Most rack storage facilities have ground level racks close to the water that allow you to wash down the boat and remove all the gear upon returning from your day on the water. This way you can remove your gear, wash the boat down and flush the engines at your leisure. Then, when you’re done all you have to do is walk away from the boat and drive home while the ‘boatel’ staff returns your boat to its rack.
Cost of these facilities vary widely depending on location so call around. Everybody’s situation is different so to help find out if its worth it to you, I’d recommend doing a careful evaluation of the costs involved for both methods of storage. Even if you can store your boat at the house, trailering isn’t ‘free’. Evaluate the cost of running your tow vehicle at reduced mpg with the the boat hooked up. Factor in the costs associated with trailer upkeep. Ultimately, you’ve also got to consider what your time is worth. Besides your boat’s reduced exposure to the elements, the time savings may well be the biggest single advantage of rack storage.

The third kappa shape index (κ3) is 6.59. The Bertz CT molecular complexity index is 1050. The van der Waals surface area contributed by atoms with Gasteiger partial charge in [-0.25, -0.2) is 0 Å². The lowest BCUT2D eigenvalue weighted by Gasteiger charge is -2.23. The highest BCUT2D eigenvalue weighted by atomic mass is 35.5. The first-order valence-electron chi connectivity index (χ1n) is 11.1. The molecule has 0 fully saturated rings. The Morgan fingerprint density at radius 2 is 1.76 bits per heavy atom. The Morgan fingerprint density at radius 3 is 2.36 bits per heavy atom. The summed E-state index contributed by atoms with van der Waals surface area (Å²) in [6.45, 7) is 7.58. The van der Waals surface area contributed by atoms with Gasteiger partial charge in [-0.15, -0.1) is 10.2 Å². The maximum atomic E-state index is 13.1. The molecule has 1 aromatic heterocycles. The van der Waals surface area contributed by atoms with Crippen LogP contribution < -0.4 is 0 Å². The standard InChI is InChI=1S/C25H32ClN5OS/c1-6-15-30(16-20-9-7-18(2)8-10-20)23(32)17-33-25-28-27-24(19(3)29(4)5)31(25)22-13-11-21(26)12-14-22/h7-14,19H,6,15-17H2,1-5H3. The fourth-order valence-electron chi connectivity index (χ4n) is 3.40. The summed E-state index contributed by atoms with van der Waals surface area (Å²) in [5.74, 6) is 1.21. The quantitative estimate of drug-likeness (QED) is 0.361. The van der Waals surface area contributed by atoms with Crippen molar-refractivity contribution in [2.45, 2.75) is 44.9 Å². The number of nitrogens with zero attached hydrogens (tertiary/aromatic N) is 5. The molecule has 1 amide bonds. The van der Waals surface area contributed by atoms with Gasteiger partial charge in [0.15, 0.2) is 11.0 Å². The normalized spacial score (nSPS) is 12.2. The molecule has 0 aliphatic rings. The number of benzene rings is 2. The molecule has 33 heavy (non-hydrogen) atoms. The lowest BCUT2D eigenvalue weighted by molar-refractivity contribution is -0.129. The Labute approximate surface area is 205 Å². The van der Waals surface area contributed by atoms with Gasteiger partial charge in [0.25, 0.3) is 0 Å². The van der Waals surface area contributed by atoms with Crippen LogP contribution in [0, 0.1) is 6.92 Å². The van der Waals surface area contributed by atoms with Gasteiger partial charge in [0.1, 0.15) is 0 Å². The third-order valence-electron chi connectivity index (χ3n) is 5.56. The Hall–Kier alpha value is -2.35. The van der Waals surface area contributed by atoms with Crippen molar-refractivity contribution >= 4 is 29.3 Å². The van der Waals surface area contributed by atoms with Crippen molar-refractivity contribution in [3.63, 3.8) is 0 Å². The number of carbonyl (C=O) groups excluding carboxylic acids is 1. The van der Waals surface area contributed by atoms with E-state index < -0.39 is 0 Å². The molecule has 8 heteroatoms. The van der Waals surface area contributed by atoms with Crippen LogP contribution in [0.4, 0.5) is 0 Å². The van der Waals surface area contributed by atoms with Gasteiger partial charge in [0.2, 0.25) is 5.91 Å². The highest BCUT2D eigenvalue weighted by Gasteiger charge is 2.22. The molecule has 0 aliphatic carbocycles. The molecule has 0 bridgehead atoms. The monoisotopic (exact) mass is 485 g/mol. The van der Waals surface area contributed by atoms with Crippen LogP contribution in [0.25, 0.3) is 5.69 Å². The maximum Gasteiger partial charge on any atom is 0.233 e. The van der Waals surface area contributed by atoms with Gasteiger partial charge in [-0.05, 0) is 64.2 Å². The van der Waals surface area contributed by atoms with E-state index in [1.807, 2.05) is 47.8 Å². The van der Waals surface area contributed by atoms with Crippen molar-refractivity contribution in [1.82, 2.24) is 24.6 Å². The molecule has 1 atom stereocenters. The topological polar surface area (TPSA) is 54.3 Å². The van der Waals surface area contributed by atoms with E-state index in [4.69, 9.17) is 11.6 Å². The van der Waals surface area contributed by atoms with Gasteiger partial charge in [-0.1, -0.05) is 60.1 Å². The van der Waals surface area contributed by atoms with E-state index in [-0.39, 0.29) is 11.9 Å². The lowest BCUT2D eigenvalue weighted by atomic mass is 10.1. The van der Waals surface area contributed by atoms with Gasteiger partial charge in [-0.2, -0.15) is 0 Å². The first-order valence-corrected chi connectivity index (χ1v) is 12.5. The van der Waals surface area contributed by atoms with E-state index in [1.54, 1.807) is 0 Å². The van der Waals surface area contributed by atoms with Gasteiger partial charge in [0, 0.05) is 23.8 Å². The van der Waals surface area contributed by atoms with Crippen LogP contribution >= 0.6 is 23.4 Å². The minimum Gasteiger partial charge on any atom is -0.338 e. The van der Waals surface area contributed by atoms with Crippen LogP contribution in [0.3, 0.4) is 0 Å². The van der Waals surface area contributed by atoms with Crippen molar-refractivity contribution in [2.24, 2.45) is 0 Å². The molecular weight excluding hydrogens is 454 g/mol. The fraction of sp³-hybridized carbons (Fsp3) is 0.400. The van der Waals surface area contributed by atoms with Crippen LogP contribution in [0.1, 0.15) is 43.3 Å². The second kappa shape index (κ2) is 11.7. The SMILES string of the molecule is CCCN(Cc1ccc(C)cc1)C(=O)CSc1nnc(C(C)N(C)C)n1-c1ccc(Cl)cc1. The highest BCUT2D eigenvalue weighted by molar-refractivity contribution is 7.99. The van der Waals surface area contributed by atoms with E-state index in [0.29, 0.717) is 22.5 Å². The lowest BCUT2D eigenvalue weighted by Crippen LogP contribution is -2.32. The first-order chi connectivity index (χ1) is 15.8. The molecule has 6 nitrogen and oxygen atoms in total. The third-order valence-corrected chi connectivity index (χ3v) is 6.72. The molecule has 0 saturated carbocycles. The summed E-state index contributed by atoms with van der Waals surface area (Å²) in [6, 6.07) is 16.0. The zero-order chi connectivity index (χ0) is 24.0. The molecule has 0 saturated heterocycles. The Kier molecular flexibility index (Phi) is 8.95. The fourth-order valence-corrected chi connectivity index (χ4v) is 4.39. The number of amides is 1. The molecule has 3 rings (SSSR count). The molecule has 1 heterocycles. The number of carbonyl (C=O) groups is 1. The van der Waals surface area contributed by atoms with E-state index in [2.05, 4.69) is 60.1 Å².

A helpful drill may be to write out your timeline from the time you leave your house to the time you’ve cast off the lines and are underway for both methods. For rack storage, the largest amount of time is most likely spent driving there. Once there, your boat will be in the water fairly quickly. If trailering, start the clock when you leave the house and factor in the time it takes to get to the boat, get the boat loaded and get the trailer hooked up. Then there’s the drive to the ramp, the launch, the repositioning and parking, and so on. The end result of that time comparison may help determine which is the best way to go.
Both trailering and rack storage present great opportunities to enjoy your boat. I’d suggest trying both. Most rack facilities offer month to month plans so you can try it out, although the rate will be somewhat higher than signing on for a full year. In the end the best method is the one that works best for you and maximizes your time on the water.